Call it "Call it back to the future."
Call it "Everything old is new again."
Whatever you call it, Pernod Absinthe has re-launched its product using the original formula.
The formula for the first-ever commercial absinthe was developed during a two-year process using the few remaining records of how Pernod Absinthe was made in the 1800s. Since the 1912 ban on absinthe in the United States was lifted in 2007, the green liqueur sometimes known as the "green fairy," has been growing in popularity under its modern formula.
The latest recipe, introduced at a special tasting session Monday in New York, has three marked differences:
1. The base spirit will shift from a neutral grain to a neutral wine spirit, truer to the original way of making absinthe. Grapes are sourced from Region 5 “Languedoc” as noted in the original manuscript.
2. The grande wormwood, the key element to creating absinthe, will be cultivated in Pontarlier, France, the historical home of Pernod Absinthe where the original factory was founded in 1805.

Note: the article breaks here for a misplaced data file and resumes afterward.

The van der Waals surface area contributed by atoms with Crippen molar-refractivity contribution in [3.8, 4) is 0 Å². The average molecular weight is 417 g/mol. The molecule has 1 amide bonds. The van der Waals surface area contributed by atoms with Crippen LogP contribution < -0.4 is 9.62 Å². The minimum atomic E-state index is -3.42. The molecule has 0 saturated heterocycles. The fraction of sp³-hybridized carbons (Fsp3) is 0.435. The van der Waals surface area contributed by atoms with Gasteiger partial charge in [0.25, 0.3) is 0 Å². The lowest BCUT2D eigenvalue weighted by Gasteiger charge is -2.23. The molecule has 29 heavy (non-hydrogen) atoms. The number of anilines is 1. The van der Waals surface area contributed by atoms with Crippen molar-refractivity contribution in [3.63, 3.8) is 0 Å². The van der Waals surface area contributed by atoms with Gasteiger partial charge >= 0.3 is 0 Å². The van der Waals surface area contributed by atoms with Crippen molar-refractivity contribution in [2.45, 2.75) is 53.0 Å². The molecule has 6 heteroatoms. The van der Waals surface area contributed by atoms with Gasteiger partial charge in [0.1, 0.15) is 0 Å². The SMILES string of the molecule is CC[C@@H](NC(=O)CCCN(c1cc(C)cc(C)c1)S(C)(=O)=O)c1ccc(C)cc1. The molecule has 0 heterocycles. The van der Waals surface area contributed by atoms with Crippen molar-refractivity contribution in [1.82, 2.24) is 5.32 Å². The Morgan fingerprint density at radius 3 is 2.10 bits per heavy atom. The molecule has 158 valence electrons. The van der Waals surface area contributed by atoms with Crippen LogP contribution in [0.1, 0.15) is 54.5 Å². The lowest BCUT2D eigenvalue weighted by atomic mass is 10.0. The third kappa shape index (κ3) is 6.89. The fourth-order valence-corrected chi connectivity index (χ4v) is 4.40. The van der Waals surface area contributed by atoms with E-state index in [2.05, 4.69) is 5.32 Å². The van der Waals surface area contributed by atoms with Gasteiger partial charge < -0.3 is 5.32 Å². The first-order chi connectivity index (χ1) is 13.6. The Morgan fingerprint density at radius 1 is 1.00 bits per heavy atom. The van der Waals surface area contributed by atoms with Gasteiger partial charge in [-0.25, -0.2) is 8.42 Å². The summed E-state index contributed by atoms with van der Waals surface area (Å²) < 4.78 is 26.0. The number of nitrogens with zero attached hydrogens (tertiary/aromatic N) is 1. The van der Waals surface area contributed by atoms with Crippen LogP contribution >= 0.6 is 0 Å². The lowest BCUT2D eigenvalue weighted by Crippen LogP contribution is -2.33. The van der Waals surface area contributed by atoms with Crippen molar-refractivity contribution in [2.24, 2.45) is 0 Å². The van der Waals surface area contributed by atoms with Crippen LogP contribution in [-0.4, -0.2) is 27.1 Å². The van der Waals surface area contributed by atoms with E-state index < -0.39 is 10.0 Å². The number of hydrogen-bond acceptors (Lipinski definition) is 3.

3. The spirit will be colored naturally through maceration of green nettles, instead of added dyes and artificial colors.
“Pernod Absinthe has a rich history that helped shape an era, and a return to the original Pernod Absinthe formula marks a historic time for both the brand and its heralded past,” says Clare Kanter, vice president of marketing gin, tequila and exports for Pernod Ricard USA.
For those readers not familiar with the storied history of absinthe and its intrigue, you can get more details in one of my earlier reports, called "The latest final word from the absinthe front" on Dowd's Spirits Notebook.